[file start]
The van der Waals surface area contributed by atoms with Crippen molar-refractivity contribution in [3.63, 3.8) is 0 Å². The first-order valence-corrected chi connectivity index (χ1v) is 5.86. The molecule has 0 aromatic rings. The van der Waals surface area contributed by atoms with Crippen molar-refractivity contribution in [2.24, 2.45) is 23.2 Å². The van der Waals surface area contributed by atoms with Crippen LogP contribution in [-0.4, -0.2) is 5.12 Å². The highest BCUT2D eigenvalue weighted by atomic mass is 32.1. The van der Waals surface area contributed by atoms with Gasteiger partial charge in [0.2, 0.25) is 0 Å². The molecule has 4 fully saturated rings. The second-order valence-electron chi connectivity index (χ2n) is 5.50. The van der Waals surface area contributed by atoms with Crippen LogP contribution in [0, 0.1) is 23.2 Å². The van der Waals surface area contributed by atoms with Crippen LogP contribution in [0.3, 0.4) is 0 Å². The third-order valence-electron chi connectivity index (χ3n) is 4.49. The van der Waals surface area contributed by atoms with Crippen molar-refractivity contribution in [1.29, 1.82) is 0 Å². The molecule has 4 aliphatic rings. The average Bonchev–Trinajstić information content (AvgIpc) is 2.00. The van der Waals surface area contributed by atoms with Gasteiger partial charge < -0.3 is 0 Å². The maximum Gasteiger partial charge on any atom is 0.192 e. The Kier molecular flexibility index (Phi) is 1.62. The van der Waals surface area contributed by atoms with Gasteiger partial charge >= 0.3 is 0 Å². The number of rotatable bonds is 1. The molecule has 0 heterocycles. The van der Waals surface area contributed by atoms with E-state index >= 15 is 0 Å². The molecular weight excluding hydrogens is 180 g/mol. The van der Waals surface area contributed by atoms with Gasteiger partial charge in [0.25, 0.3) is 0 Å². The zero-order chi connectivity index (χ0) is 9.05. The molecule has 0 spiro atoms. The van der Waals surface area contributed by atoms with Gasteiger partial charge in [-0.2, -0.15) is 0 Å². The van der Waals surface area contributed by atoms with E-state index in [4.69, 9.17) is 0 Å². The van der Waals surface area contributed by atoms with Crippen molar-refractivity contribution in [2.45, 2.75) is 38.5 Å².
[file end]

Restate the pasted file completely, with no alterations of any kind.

The van der Waals surface area contributed by atoms with Crippen molar-refractivity contribution in [3.63, 3.8) is 0 Å². The first-order valence-corrected chi connectivity index (χ1v) is 5.86. The molecule has 0 aromatic rings. The van der Waals surface area contributed by atoms with Crippen molar-refractivity contribution in [2.24, 2.45) is 23.2 Å². The van der Waals surface area contributed by atoms with Crippen LogP contribution in [-0.4, -0.2) is 5.12 Å². The highest BCUT2D eigenvalue weighted by atomic mass is 32.1. The van der Waals surface area contributed by atoms with Gasteiger partial charge in [0.2, 0.25) is 0 Å². The molecule has 4 fully saturated rings. The second-order valence-electron chi connectivity index (χ2n) is 5.50. The van der Waals surface area contributed by atoms with Crippen LogP contribution in [0, 0.1) is 23.2 Å². The van der Waals surface area contributed by atoms with Crippen LogP contribution in [0.3, 0.4) is 0 Å². The third-order valence-electron chi connectivity index (χ3n) is 4.49. The van der Waals surface area contributed by atoms with Crippen molar-refractivity contribution in [1.29, 1.82) is 0 Å². The molecule has 4 aliphatic rings. The average Bonchev–Trinajstić information content (AvgIpc) is 2.00. The van der Waals surface area contributed by atoms with Gasteiger partial charge < -0.3 is 0 Å². The maximum Gasteiger partial charge on any atom is 0.192 e. The Kier molecular flexibility index (Phi) is 1.62. The van der Waals surface area contributed by atoms with Gasteiger partial charge >= 0.3 is 0 Å². The number of rotatable bonds is 1. The molecule has 0 heterocycles. The van der Waals surface area contributed by atoms with E-state index >= 15 is 0 Å². The molecular weight excluding hydrogens is 180 g/mol. The van der Waals surface area contributed by atoms with Gasteiger partial charge in [0.25, 0.3) is 0 Å². The zero-order chi connectivity index (χ0) is 9.05. The molecule has 0 spiro atoms. The van der Waals surface area contributed by atoms with Gasteiger partial charge in [-0.2, -0.15) is 0 Å². The van der Waals surface area contributed by atoms with E-state index in [4.69, 9.17) is 0 Å². The van der Waals surface area contributed by atoms with Crippen molar-refractivity contribution in [2.45, 2.75) is 38.5 Å².